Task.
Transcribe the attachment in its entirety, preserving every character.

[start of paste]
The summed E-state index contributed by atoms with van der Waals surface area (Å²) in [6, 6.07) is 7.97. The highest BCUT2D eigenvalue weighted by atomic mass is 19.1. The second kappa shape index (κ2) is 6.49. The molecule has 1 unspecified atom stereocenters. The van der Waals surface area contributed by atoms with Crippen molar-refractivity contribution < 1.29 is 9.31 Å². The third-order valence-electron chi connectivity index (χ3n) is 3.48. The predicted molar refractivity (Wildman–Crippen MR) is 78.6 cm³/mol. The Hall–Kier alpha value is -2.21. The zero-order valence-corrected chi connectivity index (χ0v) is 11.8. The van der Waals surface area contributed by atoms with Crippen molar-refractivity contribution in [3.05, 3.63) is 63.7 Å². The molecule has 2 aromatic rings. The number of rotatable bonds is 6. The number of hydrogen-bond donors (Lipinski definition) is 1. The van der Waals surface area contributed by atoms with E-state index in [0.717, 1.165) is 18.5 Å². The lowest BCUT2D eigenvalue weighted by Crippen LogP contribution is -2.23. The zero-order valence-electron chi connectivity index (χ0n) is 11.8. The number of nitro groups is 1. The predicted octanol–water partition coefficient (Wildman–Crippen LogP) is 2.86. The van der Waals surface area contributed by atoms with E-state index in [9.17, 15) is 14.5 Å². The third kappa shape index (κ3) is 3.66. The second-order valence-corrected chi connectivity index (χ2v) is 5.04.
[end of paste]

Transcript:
The summed E-state index contributed by atoms with van der Waals surface area (Å²) in [6, 6.07) is 7.97. The highest BCUT2D eigenvalue weighted by atomic mass is 19.1. The second kappa shape index (κ2) is 6.49. The molecule has 1 unspecified atom stereocenters. The van der Waals surface area contributed by atoms with Crippen molar-refractivity contribution < 1.29 is 9.31 Å². The third-order valence-electron chi connectivity index (χ3n) is 3.48. The predicted molar refractivity (Wildman–Crippen MR) is 78.6 cm³/mol. The Hall–Kier alpha value is -2.21. The zero-order valence-corrected chi connectivity index (χ0v) is 11.8. The van der Waals surface area contributed by atoms with Crippen molar-refractivity contribution in [3.05, 3.63) is 63.7 Å². The molecule has 2 aromatic rings. The number of rotatable bonds is 6. The number of hydrogen-bond donors (Lipinski definition) is 1. The van der Waals surface area contributed by atoms with E-state index in [0.717, 1.165) is 18.5 Å². The lowest BCUT2D eigenvalue weighted by Crippen LogP contribution is -2.23. The zero-order valence-electron chi connectivity index (χ0n) is 11.8. The number of nitro groups is 1. The predicted octanol–water partition coefficient (Wildman–Crippen LogP) is 2.86. The van der Waals surface area contributed by atoms with E-state index in [9.17, 15) is 14.5 Å². The third kappa shape index (κ3) is 3.66. The second-order valence-corrected chi connectivity index (χ2v) is 5.04.